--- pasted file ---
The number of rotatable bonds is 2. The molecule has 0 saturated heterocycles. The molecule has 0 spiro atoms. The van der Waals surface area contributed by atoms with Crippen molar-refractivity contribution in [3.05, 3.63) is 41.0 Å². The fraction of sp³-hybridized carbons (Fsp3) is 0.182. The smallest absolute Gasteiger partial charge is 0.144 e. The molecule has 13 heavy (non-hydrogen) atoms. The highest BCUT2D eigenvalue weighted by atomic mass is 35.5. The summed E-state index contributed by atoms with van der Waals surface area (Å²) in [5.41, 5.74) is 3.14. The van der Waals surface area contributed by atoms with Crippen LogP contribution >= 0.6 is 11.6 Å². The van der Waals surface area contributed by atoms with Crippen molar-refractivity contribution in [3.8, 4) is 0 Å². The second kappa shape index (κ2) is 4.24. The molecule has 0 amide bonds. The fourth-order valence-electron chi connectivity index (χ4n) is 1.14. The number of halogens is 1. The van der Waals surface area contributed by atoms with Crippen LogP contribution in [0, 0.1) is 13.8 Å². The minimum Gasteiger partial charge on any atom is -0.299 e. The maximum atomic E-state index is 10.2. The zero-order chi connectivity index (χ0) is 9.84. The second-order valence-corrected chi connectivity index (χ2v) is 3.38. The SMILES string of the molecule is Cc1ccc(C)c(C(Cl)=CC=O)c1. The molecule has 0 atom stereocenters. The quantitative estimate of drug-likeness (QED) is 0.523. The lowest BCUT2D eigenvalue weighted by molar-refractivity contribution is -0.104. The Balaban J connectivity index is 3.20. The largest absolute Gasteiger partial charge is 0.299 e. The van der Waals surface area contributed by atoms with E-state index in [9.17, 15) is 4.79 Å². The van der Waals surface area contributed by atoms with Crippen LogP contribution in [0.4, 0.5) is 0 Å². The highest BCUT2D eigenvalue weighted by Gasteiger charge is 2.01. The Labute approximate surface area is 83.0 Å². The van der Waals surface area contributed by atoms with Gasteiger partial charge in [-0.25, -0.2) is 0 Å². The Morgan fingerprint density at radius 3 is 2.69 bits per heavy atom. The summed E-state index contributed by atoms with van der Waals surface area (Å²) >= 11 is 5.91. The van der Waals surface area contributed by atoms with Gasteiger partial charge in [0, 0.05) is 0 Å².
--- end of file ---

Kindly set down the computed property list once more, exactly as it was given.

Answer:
The number of rotatable bonds is 2. The molecule has 0 saturated heterocycles. The molecule has 0 spiro atoms. The van der Waals surface area contributed by atoms with Crippen molar-refractivity contribution in [3.05, 3.63) is 41.0 Å². The fraction of sp³-hybridized carbons (Fsp3) is 0.182. The smallest absolute Gasteiger partial charge is 0.144 e. The molecule has 13 heavy (non-hydrogen) atoms. The highest BCUT2D eigenvalue weighted by atomic mass is 35.5. The summed E-state index contributed by atoms with van der Waals surface area (Å²) in [5.41, 5.74) is 3.14. The van der Waals surface area contributed by atoms with Crippen LogP contribution >= 0.6 is 11.6 Å². The van der Waals surface area contributed by atoms with Crippen molar-refractivity contribution in [3.8, 4) is 0 Å². The second kappa shape index (κ2) is 4.24. The molecule has 0 amide bonds. The fourth-order valence-electron chi connectivity index (χ4n) is 1.14. The number of halogens is 1. The van der Waals surface area contributed by atoms with Crippen LogP contribution in [0, 0.1) is 13.8 Å². The minimum Gasteiger partial charge on any atom is -0.299 e. The maximum atomic E-state index is 10.2. The zero-order chi connectivity index (χ0) is 9.84. The second-order valence-corrected chi connectivity index (χ2v) is 3.38. The SMILES string of the molecule is Cc1ccc(C)c(C(Cl)=CC=O)c1. The molecule has 0 atom stereocenters. The quantitative estimate of drug-likeness (QED) is 0.523. The lowest BCUT2D eigenvalue weighted by molar-refractivity contribution is -0.104. The Balaban J connectivity index is 3.20. The largest absolute Gasteiger partial charge is 0.299 e. The van der Waals surface area contributed by atoms with E-state index in [9.17, 15) is 4.79 Å². The van der Waals surface area contributed by atoms with Crippen LogP contribution in [0.4, 0.5) is 0 Å². The highest BCUT2D eigenvalue weighted by Gasteiger charge is 2.01. The Labute approximate surface area is 83.0 Å². The van der Waals surface area contributed by atoms with Gasteiger partial charge in [-0.25, -0.2) is 0 Å². The Morgan fingerprint density at radius 3 is 2.69 bits per heavy atom. The summed E-state index contributed by atoms with van der Waals surface area (Å²) >= 11 is 5.91. The van der Waals surface area contributed by atoms with Gasteiger partial charge in [0, 0.05) is 0 Å².